Home Nigeria Naira gains about 15% as dealers dump dollar, count losses

Naira gains about 15% as dealers dump dollar, count losses

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Naira
Naira

Naira inched close to a 15 per cent gain against dollar in the parallel market within a week, trading around N820/$ in Lagos and Abuja yesterday evening.

Reliable sources informed The Guardian that traders at major market clusters were hurriedly dumping dollars yesterday as fear of a further slide in the value of the greenback gripped the market.

A trader, who confided that he was desperate and looking for an opportunity to offload his hoardings said the naira could appreciate to around N700/$ this weekend. It sustained the rising momentum seen since the beginning of the week.

Another dealer, who revealed that he was still hoarding a substantial part of what he bought at an average of N920/$ last week, noted: “as we speak, there is no fixed rate. People sell at the slightest opportunity as they are not sure what the rate would be tomorrow. And the speed at which the hard currencies are falling against naira is too high. This is the cause of panic, and it is real.”

But even amid panic selling, The Guardian understands that trading volume is still very low, underpinning the level of illiquidity.

Hence, many observers have dismissed the uptrend of the value of the local currency as emotion-driven as opposed to strong market fundamentals.

The Guardian had reported that about 48 hours after President Bola Tinubu and Acting Governor of the Central Bank of Nigeria (CBN), Folashodun Shonubi, held a crucial meeting on the state of the foreign exchange (FX) market, there appeared to be a breather for the troubled currency as it recorded a moderate gain, trading at about N880/$ at the black-market mid-week.

Dollar had spiked last week hitting an all-time high of N950/$ at peer-to-peer (P2P) and parallel market amid fresh concern over scarcity.

If the current momentum is sustained, official and unofficial markets could achieve parity, converging around the same value, in the coming days. At the current rates, the arbitrage has narrowed to below N100/$.

Last week, the premium on the black market hit N200 per dollar for the first time since the June market liberalisation that was aimed at harmonising the multiple exchange rates.

At the height of the crisis last year, the premium rose to 100 per cent, the highest ever recorded since the country’s return to democracy in 1999. During the military era, the margin widened to over 100 per cent, triggering wholesale widespread manipulation, with banking licences procured for foreign exchange deals.

In the popular Zone 4, Abuja, yesterday, there was lamentation, as dealers groaned over losses of over N100 per dollar in some cases.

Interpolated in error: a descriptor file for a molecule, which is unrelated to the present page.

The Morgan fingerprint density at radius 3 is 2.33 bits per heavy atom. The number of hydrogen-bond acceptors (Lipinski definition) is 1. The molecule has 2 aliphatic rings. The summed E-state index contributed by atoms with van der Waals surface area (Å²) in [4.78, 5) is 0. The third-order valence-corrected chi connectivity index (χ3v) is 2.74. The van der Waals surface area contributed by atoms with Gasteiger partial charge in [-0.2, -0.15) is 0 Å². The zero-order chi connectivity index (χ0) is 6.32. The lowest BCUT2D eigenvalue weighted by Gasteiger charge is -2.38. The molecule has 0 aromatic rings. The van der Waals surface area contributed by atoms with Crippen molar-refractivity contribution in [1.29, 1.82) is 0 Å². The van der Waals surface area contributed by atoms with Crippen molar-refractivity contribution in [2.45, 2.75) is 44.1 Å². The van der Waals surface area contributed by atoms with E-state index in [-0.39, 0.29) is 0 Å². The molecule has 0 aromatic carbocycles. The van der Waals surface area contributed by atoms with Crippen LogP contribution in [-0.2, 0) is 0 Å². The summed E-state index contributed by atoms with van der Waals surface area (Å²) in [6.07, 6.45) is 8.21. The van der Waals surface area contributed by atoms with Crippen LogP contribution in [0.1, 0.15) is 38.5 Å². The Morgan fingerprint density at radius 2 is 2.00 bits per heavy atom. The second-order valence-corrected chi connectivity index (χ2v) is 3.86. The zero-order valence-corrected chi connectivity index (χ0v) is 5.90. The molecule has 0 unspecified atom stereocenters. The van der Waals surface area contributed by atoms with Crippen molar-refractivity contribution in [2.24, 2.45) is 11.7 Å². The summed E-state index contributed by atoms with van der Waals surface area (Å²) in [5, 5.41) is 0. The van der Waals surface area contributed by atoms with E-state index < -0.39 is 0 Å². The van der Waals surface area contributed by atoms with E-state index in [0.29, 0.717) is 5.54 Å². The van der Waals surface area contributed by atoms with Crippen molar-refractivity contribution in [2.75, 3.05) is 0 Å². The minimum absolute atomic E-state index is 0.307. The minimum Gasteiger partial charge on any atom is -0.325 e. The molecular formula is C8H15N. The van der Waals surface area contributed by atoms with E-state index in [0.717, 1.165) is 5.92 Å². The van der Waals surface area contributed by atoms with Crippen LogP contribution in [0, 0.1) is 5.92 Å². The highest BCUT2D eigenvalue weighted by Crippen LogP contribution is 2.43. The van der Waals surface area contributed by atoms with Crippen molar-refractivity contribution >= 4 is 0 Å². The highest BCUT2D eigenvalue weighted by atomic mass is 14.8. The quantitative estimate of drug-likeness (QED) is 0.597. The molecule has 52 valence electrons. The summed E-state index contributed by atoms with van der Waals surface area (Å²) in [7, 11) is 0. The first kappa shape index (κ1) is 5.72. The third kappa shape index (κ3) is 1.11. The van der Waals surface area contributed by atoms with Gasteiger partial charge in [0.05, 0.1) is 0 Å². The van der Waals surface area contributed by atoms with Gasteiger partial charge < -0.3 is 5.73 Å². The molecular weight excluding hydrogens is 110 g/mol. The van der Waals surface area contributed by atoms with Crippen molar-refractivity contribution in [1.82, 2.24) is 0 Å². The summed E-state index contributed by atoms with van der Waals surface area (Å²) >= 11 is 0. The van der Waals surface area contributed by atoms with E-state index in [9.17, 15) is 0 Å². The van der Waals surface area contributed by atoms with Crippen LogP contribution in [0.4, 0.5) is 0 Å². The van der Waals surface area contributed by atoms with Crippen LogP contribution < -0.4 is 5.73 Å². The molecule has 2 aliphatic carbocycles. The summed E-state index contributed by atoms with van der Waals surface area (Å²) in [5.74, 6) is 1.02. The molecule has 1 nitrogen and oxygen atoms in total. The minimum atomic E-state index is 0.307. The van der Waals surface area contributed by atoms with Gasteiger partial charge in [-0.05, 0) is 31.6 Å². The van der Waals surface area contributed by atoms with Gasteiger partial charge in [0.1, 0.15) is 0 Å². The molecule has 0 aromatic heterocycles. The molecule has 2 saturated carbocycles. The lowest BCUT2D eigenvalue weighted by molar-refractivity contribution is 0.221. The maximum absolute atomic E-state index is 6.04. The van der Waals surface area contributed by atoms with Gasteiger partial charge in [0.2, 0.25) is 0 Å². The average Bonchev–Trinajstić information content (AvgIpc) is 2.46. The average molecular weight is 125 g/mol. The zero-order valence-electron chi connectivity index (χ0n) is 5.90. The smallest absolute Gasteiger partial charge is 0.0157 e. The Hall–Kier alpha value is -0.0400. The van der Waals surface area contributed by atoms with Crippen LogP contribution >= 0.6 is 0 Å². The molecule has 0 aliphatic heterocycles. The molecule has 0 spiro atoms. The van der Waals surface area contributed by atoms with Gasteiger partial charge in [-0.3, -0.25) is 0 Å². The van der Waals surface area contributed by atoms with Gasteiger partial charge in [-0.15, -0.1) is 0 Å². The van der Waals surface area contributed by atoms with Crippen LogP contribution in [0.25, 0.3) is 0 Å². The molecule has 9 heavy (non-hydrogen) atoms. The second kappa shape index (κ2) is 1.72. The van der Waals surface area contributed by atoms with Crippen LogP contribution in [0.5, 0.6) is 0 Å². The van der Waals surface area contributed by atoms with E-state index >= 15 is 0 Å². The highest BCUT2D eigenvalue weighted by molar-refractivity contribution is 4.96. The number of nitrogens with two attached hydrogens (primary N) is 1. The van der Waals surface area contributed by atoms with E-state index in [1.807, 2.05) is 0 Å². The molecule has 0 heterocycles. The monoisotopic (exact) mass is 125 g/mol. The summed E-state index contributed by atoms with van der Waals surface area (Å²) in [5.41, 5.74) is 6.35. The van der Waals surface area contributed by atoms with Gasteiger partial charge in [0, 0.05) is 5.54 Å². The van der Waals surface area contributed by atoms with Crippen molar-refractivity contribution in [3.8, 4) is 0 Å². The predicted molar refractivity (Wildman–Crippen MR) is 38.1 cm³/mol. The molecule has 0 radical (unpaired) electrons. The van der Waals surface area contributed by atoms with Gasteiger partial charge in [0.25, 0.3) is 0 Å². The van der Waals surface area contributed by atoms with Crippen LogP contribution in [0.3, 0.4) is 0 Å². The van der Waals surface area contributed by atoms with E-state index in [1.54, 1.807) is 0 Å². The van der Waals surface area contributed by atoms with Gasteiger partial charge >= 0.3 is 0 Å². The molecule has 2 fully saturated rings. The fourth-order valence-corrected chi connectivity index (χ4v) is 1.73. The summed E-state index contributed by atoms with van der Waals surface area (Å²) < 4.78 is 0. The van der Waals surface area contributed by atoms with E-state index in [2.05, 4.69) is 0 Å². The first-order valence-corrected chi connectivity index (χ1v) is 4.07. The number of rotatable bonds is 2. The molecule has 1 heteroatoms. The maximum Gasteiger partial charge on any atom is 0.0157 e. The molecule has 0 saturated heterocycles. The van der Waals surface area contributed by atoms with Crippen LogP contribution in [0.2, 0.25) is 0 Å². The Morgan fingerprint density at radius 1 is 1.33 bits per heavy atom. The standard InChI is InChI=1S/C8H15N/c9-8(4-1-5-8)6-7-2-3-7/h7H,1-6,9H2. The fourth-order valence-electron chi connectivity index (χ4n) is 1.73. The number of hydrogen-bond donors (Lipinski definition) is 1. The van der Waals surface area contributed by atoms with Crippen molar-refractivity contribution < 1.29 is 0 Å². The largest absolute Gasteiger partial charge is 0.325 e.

Adamu Alhassan, who is a bureau du change operator, said: “I am not happy about what has been happening since morning because most of us have lost some money. The rate was N950 just last week. But now, we are buying at N820 and selling at N850. We are not sure what to expect next.”

When reminded that the bureau de change operators enjoyed the boom while it lasted, he said: “Of course, what do you expect?”

Samuel Itodo, who came to buy dollars, was ecstatic about the gain recorded by naira in a few days and hoped it continued.

“I am very happy with what is happening with the dollar. Who will believe that the rate can crash to the level within days? I was apprehensive about the effect the falling exchange rate will have on the costs of living.

“As an import-dependent country, any rise in the dollar will automatically mean higher prices and higher cost of living. But can this be sustained on a longer term?” he said.

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1 COMMENT

  1. This is a temporary correction based on threats by the Interim Central Bank Governor to unload dollars and cause speculators to incur losses. This can only work for the short-term. It is not sustainable in the long-term because the fundamentals are still such that Nigeria cannot defend the naira due to depleted foreign currency reserve, under-utilized economy, high inflation, stable exports, stealing of oil revenues, etc. None of these fundamentals has changed overnight. The current gains by the naira is only based on sentiment not fundamentals. Thus, within a short-term, the naira will resume its spiral downward. Hold on to your dollars.

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